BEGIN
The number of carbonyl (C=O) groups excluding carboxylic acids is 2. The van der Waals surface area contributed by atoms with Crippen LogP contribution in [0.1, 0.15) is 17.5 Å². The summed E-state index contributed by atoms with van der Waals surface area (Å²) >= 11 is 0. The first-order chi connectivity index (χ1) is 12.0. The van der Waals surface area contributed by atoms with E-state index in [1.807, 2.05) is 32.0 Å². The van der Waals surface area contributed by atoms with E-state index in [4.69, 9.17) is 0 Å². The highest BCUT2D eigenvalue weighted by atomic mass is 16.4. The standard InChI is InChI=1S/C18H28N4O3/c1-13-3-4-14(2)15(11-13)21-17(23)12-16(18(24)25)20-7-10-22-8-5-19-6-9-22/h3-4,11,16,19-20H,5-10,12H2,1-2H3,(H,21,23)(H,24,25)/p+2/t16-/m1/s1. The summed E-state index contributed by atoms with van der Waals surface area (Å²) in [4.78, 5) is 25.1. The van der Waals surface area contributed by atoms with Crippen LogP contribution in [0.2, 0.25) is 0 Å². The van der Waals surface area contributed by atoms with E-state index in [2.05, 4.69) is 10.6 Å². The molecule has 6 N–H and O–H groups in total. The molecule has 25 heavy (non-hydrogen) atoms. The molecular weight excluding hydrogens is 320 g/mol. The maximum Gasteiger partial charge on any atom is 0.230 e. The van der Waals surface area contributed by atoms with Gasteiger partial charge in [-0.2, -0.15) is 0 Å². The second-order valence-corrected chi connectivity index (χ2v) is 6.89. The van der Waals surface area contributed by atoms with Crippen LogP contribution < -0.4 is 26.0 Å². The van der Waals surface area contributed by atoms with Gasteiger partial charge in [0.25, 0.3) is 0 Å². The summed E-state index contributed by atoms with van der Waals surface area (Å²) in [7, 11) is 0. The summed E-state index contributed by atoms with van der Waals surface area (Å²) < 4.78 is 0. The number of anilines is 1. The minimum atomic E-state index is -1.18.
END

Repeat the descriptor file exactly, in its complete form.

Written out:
The number of carbonyl (C=O) groups excluding carboxylic acids is 2. The van der Waals surface area contributed by atoms with Crippen LogP contribution in [0.1, 0.15) is 17.5 Å². The summed E-state index contributed by atoms with van der Waals surface area (Å²) >= 11 is 0. The first-order chi connectivity index (χ1) is 12.0. The van der Waals surface area contributed by atoms with E-state index in [1.807, 2.05) is 32.0 Å². The van der Waals surface area contributed by atoms with E-state index in [4.69, 9.17) is 0 Å². The highest BCUT2D eigenvalue weighted by atomic mass is 16.4. The standard InChI is InChI=1S/C18H28N4O3/c1-13-3-4-14(2)15(11-13)21-17(23)12-16(18(24)25)20-7-10-22-8-5-19-6-9-22/h3-4,11,16,19-20H,5-10,12H2,1-2H3,(H,21,23)(H,24,25)/p+2/t16-/m1/s1. The summed E-state index contributed by atoms with van der Waals surface area (Å²) in [4.78, 5) is 25.1. The van der Waals surface area contributed by atoms with Crippen LogP contribution in [0.2, 0.25) is 0 Å². The van der Waals surface area contributed by atoms with E-state index in [2.05, 4.69) is 10.6 Å². The molecule has 6 N–H and O–H groups in total. The molecule has 25 heavy (non-hydrogen) atoms. The molecular weight excluding hydrogens is 320 g/mol. The maximum Gasteiger partial charge on any atom is 0.230 e. The van der Waals surface area contributed by atoms with Gasteiger partial charge in [-0.2, -0.15) is 0 Å². The second-order valence-corrected chi connectivity index (χ2v) is 6.89. The van der Waals surface area contributed by atoms with Crippen LogP contribution < -0.4 is 26.0 Å². The van der Waals surface area contributed by atoms with Gasteiger partial charge in [0.25, 0.3) is 0 Å². The summed E-state index contributed by atoms with van der Waals surface area (Å²) in [7, 11) is 0. The summed E-state index contributed by atoms with van der Waals surface area (Å²) < 4.78 is 0. The number of anilines is 1. The minimum atomic E-state index is -1.18.